However, gluten-free versions of bread products — including pita — may not be enriched with important nutrients. Compared with their gluten-containing whole-grain counterparts, they’re often lower in fiber and other essential nutrients (5).

That’s one of the reasons why a gluten-free diet isn’t always the best choice unless it’s medically necessary (1, 5, 6).


Traditional pita bread is made with wheat flours and is not gluten-free, but gluten-free pita bread can be purchased ready-made or made at home using gluten-free flours like almond, coconut, chickpea, or oat flours.

For people living with celiac disease, the health benefits of gluten-free pita bread outweigh the minor changes in texture and color.

A popular accompaniment with pita bread is hummus — a dip made with chickpeas, oil or tahini, seasonings, and garlic — but gluten-free pita can be enjoyed in many diverse ways, just as regular pita.

Pita pizza bites

Preheat your oven to 425 ℉ (218 ℃). Top 1–2 pita breads with tomato sauce, sliced mushrooms, grated cheese, sliced bell peppers, onions, and herbs like basil and oregano.

Place on baking sheets and bake for 8-10 minutes until crispy. Remove, allow to cool slightly, and cut each pita into 4-6 slices — or “bites” — and enjoy.

Pita-stuffed veggie scrambled eggs

Sauté diced onions, tomatoes, bell peppers, and baby spinach in olive oil. Whisk two large eggs and add to the pot, stirring occasionally until cooked.

Cut the pita bread and stuff with the scrambled eggs and veggies for added fiber.

Pita pockets are ideal for other stuffings like tuna salad, mushroom veggie mixes, or even grilled fish or chicken.

Pita beef tacos

Fold pita bread in half, in a taco shape.

Fill with seasoned minced beef cooked in marinara sauce and top with grated cheese, tomato salsa, and chopped lettuce. Alternatively, you can make meatless tacos.


Gluten-free pita bread can be enjoyed in many ways, including with a hummus dip, as pizza bites, stuffed with scrambled eggs, tuna salad or grilled chicken, or folded into tacos.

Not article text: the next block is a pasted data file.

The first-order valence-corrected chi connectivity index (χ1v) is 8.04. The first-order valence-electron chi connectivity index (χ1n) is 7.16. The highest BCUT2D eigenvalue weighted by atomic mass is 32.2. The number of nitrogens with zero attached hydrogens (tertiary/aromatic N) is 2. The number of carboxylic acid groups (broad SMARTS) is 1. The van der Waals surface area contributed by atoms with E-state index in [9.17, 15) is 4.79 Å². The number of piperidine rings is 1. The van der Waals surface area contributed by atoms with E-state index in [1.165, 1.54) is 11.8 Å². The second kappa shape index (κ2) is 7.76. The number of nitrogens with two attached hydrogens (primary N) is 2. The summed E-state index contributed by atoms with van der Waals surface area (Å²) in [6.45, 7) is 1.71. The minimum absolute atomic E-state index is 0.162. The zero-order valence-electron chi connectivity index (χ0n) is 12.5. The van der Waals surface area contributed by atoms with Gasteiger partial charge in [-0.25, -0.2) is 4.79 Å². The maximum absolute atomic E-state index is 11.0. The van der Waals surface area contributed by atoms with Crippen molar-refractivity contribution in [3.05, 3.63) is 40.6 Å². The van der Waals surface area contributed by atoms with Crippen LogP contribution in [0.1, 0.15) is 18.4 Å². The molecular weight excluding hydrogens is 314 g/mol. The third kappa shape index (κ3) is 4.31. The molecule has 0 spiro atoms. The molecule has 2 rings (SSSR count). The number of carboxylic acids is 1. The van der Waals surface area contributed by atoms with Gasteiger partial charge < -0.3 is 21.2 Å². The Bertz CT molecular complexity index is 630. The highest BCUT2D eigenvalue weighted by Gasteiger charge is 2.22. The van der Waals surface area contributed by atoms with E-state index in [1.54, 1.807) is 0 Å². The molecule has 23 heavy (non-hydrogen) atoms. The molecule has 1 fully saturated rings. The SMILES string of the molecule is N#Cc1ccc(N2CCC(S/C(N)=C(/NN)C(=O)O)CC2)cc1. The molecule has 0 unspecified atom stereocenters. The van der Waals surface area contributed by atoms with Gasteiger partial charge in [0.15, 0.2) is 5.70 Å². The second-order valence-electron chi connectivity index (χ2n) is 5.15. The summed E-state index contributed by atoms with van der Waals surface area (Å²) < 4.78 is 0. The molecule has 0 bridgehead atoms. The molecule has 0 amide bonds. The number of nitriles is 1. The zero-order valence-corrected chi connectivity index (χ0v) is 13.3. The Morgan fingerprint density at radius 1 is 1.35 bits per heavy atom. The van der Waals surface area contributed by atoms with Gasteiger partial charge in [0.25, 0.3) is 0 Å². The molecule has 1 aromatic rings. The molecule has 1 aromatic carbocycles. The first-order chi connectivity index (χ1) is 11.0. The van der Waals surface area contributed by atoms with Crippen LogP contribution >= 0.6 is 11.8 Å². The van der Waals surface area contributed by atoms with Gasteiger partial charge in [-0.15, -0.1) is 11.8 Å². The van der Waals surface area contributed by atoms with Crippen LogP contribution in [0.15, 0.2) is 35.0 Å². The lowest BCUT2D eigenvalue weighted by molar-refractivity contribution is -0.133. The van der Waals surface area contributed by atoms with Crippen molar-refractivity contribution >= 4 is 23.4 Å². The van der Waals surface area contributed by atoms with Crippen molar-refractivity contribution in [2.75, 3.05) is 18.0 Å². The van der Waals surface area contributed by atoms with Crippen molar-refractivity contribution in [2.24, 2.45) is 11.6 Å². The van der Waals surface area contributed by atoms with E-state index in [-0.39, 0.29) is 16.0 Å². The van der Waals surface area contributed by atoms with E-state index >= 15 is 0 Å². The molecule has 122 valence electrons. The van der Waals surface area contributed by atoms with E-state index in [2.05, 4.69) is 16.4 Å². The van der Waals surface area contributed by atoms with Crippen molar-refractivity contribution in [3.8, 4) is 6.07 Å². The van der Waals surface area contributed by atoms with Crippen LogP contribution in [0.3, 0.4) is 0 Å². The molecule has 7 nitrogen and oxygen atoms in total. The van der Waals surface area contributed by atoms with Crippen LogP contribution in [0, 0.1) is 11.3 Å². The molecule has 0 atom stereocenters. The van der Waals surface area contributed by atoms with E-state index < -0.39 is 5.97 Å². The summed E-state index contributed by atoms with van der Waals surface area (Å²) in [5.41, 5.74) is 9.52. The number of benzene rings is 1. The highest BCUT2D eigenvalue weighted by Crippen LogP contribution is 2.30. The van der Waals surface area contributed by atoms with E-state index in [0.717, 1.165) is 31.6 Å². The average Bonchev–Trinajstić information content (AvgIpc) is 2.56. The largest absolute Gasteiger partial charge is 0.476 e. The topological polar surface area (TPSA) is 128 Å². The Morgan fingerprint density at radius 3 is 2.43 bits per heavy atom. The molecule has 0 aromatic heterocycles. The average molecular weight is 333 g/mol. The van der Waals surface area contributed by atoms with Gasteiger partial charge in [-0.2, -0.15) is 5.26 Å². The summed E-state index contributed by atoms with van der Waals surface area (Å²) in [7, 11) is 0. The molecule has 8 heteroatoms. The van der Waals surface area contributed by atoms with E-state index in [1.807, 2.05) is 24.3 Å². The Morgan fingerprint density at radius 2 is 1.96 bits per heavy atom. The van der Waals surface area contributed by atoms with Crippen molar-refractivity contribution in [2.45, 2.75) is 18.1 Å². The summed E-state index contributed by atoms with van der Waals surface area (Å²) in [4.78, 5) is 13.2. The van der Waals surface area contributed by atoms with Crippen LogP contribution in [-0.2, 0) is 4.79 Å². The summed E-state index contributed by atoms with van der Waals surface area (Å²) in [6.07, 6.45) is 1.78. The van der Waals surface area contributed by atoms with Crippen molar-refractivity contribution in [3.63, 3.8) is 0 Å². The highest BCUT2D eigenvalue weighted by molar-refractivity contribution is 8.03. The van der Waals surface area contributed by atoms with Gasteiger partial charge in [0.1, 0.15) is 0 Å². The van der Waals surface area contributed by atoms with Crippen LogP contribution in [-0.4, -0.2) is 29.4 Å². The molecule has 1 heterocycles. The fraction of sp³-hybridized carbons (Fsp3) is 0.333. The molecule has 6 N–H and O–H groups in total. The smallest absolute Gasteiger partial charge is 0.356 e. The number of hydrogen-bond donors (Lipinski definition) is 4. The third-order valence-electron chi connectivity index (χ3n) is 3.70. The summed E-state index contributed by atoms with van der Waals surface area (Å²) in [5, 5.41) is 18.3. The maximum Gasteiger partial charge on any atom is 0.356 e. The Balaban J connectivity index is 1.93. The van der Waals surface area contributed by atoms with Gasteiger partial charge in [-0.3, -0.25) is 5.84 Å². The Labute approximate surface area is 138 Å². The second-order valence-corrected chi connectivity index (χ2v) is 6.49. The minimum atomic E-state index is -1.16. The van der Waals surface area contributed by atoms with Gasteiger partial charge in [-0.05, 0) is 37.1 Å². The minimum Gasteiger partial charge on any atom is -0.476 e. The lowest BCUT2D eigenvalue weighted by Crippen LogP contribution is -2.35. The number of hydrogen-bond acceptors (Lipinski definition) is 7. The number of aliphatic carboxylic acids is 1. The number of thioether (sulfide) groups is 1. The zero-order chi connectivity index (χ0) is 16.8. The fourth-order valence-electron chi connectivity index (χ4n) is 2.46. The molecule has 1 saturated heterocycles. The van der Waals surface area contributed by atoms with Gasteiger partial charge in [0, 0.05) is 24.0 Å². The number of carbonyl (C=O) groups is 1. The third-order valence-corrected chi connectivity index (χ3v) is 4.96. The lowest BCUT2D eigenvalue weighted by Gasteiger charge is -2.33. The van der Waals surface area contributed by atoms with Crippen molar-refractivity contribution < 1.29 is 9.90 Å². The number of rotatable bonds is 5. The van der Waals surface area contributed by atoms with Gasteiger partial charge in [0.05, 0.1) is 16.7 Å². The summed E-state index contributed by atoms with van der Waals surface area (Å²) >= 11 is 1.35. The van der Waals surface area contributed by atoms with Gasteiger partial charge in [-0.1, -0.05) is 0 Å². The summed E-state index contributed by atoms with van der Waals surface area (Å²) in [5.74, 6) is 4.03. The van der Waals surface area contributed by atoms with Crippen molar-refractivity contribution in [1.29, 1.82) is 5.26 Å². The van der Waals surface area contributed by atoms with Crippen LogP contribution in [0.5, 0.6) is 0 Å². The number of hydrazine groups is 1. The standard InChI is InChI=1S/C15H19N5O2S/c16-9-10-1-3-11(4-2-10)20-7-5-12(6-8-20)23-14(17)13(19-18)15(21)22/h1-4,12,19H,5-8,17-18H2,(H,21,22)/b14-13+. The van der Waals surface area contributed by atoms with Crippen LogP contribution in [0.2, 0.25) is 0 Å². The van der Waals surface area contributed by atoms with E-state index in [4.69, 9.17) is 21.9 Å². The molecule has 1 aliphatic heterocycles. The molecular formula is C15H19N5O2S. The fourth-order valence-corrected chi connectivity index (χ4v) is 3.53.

Gluten-free pita bread can be made at home or purchased ready-made. Look for it:

  • online via nation-wide sites like Amazon in the United States or Sainsbury’s in the United Kingdom
  • online via local grocery stores that provide online shopping services
  • on some grocery and specialty store shelves

Cross-contamination can occur in commercial food manufacturing processes, so some foods that purport to be gluten-free may contain small amounts of gluten due to being prepared alongside gluten-containing products.

If you live with celiac disease and must avoid all gluten, be sure to only purchase products that are certified gluten-free or made in facilities that don’t process gluten-containing foods.


Purchase gluten-free pita bread online or in some grocery and specialty stores. Be sure to purchase products that are certified gluten-free to minimize the risk of gluten contamination if you have celiac disease.

Pita bread is a traditional Arabic flatbread that has gained popularity across Mediterranean and Western cuisines.

Traditionally, pita bread is not gluten-free, but it can be made at home or purchased ready-made with gluten-free flours, such as oat, chickpea, almond, or sorghum flours.

Enjoy gluten-free pita bread with hummus dip, or as pizza bites, stuffed with scrambled eggs, tuna salad, or grilled chicken, or folded and enjoyed as tacos.

Just one thing

Try this today: Make a chicken avocado gluten-free pita. Stuff a gluten-free pita bread with a chopped grilled chicken breast and 1/2 cup chopped avocado. Top with sliced cherry tomatoes, feta cheese, and lettuce for a quick lunch or dinner.